born: Oct. 1, 1959 in Beloit, Wis. residence: Carlsbad, Calif. family: single
1998: SPORTS CAR GT3 driver champion with wins at Las Vegas, Road Atlanta, Mosport; USRRC GT3 win at Minneapolis, second at Homestead, Mid-Ohio.
Mark Simo started racing motocross at age 12. He drove a Camaro in showroom stock GT competition in 1990 and '91 and competed in the Firestone Firehawk series in 1993. He raced in the Willow Springs Sportsman Championship for late-model cars in 1994 and '95, and won the championship in '95. He competed in three NASCAR Craftsman Truck Series races (1995 Topeka Park, '96 Sears Point and '98 Watkins Glen) and joined BMW Team PTG in 1998. Simo and NASCAR Winston Cup star Ernie Irvan formed Irvan-Simo Racing in 1995. The team was a regular contender in the Craftsman Truck Series from 1995 to '98. This year, in transition to a fulltime Winston Cup effort in 2000, the team will enter eight Winston Cup, six Craftsman Truck and three NASCAR Busch Series races. Simo and his twin Brian, a leading competitor in the SCCA Trans-Am series, founded the sports brand No Fear in 1990.
born: Jan. 1, 1951 in Garmisch-Partenkirchen, Germany residences: Ellmau/T., Austria and Boca Raton, Fla. family: sons Johannes-Emanuel and Ferdinand-Alexander
Hans Stuck began racing touring cars in 1969. He has a wealth of experience in most major road-racing series, including the Formula One World Championship, Formula Two European Championship, Sportscar World Championship, IMSA GT, European Touring Car Championship, International Touring Car Championship, SCCA Trans-Am Series and FIA GT Championship. He is a two-time winner of the 24 Hours of Le Mans (1986 and '87), three-time winner of the Sebring 12-hour event ( 1986, '88 and '93) and has won the 24 Hours of Nrburgring (1970 and '98) and the 24 Hours of Spa- Francorchamps (1972). Stuck was the German Touring Car champion in 1972 and '90, won the Procar Series with the BMW M1 (1979), was Sportscar world champion (1985), winner of the ADAC Supercup Sportscars (1987) and winner of the IMSA Supercar Championship (1993). He spent 1998 with the Team BMW Motorsport BMW V12 Le Mans program and as a development driver for the BMW V8 race engine. His hobbies include alpine skiing, golf and "most of all my two sons, Johannes and Ferdinand".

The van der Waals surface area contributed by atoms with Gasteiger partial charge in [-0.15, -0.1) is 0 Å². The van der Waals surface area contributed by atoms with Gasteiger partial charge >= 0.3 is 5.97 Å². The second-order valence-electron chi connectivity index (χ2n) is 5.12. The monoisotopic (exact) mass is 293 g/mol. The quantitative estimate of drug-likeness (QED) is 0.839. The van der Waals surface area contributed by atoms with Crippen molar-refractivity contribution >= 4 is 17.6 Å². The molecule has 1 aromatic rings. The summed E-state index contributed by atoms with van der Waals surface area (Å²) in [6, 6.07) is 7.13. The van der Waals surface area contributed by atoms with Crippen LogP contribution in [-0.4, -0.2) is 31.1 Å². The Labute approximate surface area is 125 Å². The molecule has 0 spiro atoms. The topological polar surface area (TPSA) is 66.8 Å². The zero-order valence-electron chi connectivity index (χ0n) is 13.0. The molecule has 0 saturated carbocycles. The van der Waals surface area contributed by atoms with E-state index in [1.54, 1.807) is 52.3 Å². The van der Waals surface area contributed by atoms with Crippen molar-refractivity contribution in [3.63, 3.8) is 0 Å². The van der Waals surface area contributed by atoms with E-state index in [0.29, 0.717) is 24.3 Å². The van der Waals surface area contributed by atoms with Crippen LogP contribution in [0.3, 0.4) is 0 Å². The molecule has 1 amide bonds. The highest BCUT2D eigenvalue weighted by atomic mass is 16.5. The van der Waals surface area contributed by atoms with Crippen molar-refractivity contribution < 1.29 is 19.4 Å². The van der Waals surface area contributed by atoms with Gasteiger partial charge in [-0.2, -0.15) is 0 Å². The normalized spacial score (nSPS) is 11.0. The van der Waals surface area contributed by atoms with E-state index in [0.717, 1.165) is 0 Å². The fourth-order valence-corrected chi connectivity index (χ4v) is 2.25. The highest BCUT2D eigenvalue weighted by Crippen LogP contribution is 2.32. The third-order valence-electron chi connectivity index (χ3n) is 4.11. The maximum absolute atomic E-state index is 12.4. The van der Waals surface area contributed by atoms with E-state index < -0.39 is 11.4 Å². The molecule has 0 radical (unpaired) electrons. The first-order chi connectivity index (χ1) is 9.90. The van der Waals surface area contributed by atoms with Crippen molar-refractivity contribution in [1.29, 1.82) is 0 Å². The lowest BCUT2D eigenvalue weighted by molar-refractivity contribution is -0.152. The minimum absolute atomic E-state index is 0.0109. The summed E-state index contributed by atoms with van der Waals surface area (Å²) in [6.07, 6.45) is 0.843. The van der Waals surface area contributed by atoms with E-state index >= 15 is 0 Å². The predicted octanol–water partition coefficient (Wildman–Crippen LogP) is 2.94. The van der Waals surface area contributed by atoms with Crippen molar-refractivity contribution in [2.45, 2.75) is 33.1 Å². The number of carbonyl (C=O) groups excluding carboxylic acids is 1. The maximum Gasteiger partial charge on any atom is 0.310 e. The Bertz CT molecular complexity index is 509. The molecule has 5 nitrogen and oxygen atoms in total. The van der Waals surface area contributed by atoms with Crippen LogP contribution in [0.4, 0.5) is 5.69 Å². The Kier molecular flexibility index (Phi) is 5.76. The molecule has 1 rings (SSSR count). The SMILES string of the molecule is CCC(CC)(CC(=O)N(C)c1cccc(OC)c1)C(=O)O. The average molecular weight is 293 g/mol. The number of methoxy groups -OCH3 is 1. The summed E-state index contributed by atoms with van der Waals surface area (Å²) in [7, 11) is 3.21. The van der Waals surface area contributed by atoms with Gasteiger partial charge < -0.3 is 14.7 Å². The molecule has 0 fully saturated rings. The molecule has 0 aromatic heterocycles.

JOHANNES van OVERBEEK
born: April 14, 1973 in Sacramento, Calif. residence: Danville, Calif. family: single
Johannes van Overbeek started racing karts in 1983. His early career included four years of "secret" racing without his family's knowledge. In 1993, he ran his first SCCA ITC race and set a track record at Thunderhill Raceway in Northern California. He raced a Camaro in SCCA club events in 1995 and finished third at the national runoffs. In 1996, he debuted in two SCCA World Challenge Series races with BMW. He had a strong rookie season in 1997, with three victories, two pole positions and two track records. He swept the field at Heartland Park Topeka as fastest qualifier, set the fastest race lap and won his first career race. Despite the trauma of his crew chief's death, he still collected three podium finishes, five top-five and seven top-10 finishes to help BMW secure second place in the 1998 T2 class manufacturer championship. He finished third in the season finale at Pikes Peak after starting from last position. Now a marketing consultant, van Overbeek started his first business, a mailing service, at age 14. He has an avid interest in the history of the west and enjoys running, cycling, hiking, climbing and ski racing.